Worried over a backlash from Christians, who are extremely important in the politics of Kerala and the northeastern states, the government banned the screening of the religious thriller The Da Vinci Code, which was a highly successful film in the United States and Europe. In India, it is common to succumb to threats by protestors against creative persons, whether they are writers, artists or filmmakers. Books and plays questioning some of the thoughts and actions of Mahatma Gandhi, Jawaharlal Nehru and BR Ambedkar have evoked passionate enquiry, while some others have been proscribed. Salman Rushdie’s “Satanic Verses” and Arun Shourie’s “Worshipping False Gods” have been banned. A few years ago, the government decided to stop the BBC from filming Rushdie’s epic, “Midnight’s Children,” because somebody in power feared that the sentiments of Muslims might be hurt.
It is therefore no wonder that there are double standards in political and intellectual circles over matters pertaining to freedoms of expression and choice. However, it so happens that the secularists and leftists who dominate India’s educational and cultural infrastructure have tolerated more incidents of banning and restrictions on ideas than anyone else. In fact, they are more intolerant of others’ views. They can rewrite and reinterpret history books, as they did under the Congress Party regimes, particularly under education ministers like Nurul Hasan and Arjun Singh, but deny the same right to rightists as they did under the former Indian Prime Minister Atal Bihari Vajpayee’s regime and do now under that of Narendra Modi.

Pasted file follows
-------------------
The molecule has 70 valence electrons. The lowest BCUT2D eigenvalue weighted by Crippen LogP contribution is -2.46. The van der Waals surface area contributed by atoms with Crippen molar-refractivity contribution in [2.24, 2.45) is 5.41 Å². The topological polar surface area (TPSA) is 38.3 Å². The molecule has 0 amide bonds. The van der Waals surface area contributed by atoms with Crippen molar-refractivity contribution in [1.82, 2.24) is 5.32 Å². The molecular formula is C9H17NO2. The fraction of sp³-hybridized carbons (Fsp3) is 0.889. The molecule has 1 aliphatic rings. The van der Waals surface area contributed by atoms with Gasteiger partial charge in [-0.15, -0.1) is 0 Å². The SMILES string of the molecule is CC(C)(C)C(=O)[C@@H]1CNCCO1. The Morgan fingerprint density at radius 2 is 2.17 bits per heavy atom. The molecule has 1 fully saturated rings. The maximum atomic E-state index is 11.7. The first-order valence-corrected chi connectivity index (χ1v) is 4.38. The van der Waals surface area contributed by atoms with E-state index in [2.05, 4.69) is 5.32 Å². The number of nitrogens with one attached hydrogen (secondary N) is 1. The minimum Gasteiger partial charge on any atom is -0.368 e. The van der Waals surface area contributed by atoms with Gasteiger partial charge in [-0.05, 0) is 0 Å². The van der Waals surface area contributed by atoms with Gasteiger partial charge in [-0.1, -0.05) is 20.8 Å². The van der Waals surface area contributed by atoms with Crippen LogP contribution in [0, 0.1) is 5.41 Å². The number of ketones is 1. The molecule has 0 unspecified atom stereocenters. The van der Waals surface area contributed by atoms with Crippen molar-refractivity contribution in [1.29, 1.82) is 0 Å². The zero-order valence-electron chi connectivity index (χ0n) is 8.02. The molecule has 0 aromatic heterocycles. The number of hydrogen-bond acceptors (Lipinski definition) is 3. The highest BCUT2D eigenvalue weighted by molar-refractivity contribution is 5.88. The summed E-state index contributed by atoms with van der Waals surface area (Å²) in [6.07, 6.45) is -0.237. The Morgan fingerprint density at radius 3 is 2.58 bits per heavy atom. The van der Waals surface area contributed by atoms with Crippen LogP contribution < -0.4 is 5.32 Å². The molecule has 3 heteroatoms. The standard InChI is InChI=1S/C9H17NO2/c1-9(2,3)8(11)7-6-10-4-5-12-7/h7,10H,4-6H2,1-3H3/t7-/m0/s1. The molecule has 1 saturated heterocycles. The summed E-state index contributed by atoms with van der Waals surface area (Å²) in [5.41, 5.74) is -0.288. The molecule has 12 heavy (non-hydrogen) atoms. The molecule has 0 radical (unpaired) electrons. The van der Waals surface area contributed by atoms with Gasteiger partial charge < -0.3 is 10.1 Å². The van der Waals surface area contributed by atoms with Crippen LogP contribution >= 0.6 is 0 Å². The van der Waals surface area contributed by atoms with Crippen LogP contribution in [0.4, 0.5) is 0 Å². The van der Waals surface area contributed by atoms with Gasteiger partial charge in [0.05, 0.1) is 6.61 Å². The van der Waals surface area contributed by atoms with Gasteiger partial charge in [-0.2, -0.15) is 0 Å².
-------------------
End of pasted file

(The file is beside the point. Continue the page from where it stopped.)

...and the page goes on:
In sum, I will argue for a thing called consistency. When one talks of food habits, I will love to see the options of having all sorts of food, whether vegetarian or non-vegetarian, everywhere and all the time, be it at home or in an office establishment or in a street. Unfortunately, our “secularists” will not agree with me.
By Prakash Nanda